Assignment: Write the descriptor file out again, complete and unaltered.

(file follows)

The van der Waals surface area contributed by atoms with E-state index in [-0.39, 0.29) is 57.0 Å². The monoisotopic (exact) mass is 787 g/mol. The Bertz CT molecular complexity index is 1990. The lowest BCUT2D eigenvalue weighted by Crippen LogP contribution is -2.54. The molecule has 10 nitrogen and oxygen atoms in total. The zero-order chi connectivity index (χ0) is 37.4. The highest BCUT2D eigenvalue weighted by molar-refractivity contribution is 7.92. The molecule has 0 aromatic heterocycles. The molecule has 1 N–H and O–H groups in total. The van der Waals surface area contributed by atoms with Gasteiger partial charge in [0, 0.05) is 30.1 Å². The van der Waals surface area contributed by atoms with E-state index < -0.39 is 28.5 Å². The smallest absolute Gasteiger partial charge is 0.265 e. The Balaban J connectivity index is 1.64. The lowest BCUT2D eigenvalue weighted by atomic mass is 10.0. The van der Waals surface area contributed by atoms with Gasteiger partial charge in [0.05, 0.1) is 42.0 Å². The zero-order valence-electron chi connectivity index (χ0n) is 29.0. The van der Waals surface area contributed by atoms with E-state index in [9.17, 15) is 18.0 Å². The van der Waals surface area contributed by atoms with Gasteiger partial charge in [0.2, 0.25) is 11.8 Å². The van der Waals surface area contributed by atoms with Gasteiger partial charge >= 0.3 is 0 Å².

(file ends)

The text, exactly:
The van der Waals surface area contributed by atoms with E-state index in [-0.39, 0.29) is 57.0 Å². The monoisotopic (exact) mass is 787 g/mol. The Bertz CT molecular complexity index is 1990. The lowest BCUT2D eigenvalue weighted by Crippen LogP contribution is -2.54. The molecule has 10 nitrogen and oxygen atoms in total. The zero-order chi connectivity index (χ0) is 37.4. The highest BCUT2D eigenvalue weighted by molar-refractivity contribution is 7.92. The molecule has 0 aromatic heterocycles. The molecule has 1 N–H and O–H groups in total. The van der Waals surface area contributed by atoms with Gasteiger partial charge in [0, 0.05) is 30.1 Å². The van der Waals surface area contributed by atoms with E-state index < -0.39 is 28.5 Å². The smallest absolute Gasteiger partial charge is 0.265 e. The Balaban J connectivity index is 1.64. The lowest BCUT2D eigenvalue weighted by atomic mass is 10.0. The van der Waals surface area contributed by atoms with Gasteiger partial charge in [0.05, 0.1) is 42.0 Å². The zero-order valence-electron chi connectivity index (χ0n) is 29.0. The van der Waals surface area contributed by atoms with E-state index in [9.17, 15) is 18.0 Å². The van der Waals surface area contributed by atoms with Gasteiger partial charge in [0.2, 0.25) is 11.8 Å². The van der Waals surface area contributed by atoms with Gasteiger partial charge >= 0.3 is 0 Å².